American Airlines Set To Pay Pilots Up To $590,000 Per Year

Delta Air Lines has a new contract with pilots. American Airlines, United, and Southwest are all in pilot negotiations that have dragged on. Southwest pilots keep walking out on company rallies, United pilots have publicly turned their back on CEO Scott Kirby. They have leverage, because pilots remain in short supply and because pilots are able to scuttle an airline’s operations like no other work group can.

With tensions rising among pilots at American Airlines as well, management has put out a message directly to cockpit crew – rather than staying quiet in negotiations with its union – letting them know just how generous an offer they’re making: by the fourth year of the company’s proposed deal, a narrowbody captain would make as much as $475,000 – and a widebody captain up to $590,000 per year.

As first reported by aviation watchdog JonNYC there is both a letter to pilots from CEO Robert Isom and a video message as well.

American promises a first year pay increase of 21% plus more profit sharing and higher 401(k) contributions in the second year. By year four the average wage increase would be 40%. They’re making concessions on scheduling and quality of life demands, “worth more than $7 billion in incremental compensation, benefits, and quality-of-life improvements” over four years (emphasis mine).

Isom says this can be done quickly, and that the airline plans to communicate directly on a frequent basis. That’s something that doesn’t usually please union leaders.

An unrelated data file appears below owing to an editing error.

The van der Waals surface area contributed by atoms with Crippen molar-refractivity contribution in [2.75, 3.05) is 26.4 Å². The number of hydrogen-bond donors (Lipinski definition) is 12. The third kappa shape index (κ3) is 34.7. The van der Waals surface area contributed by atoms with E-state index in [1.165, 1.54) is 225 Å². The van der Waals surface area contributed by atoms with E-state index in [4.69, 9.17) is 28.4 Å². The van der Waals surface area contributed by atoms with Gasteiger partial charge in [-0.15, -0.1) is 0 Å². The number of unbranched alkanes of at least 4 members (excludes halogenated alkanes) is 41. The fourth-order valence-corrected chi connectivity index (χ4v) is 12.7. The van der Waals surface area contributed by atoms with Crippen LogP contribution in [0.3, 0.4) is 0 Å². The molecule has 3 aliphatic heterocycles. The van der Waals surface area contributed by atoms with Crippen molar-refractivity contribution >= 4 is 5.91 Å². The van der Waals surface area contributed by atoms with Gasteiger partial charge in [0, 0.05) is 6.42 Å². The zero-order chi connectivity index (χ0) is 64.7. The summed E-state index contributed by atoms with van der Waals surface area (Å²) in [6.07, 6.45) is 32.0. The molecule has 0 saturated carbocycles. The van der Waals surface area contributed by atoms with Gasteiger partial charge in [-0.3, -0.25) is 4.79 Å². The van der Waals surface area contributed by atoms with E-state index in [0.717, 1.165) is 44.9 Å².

By the way the increased costs from the pilots deal Isom is promoting is more money than the airline is currently earning, even including from the sale of frequent flyer miles. They have to hope – with wages increasing across the board – that fares will rise concomitantly, or they’re going to get themselves in trouble here.

About Gary Leff

Gary Leff is one of the foremost experts in the field of miles, points, and frequent business travel - a topic he has covered since 2002. Co-founder of frequent flyer community, emcee of the Freddie Awards, and named one of the "World's Top Travel Experts" by Conde' Nast Traveler (2010-Present) Gary has been a guest on most major news media, profiled in several top print publications, and published broadly on the topic of consumer loyalty. More About Gary »

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  1. Wufff, that’s a very risky gamble no doubt. On the one hand, you have the airline scaling back costs and headed down a contractionary, austerity pathway. On the other hand, its offering could considered even more generous tha Delta’s original one. It’s doubling down on its proposals. Lets just hope it works out for the, otherwise the joy and optimism will be very short lived. aka, let’s hope fares keep rising exponentially, let’s just hope people are still willing to pay for them!!!

  2. multiple news sources reported this long before some so-called “aviation watchdog”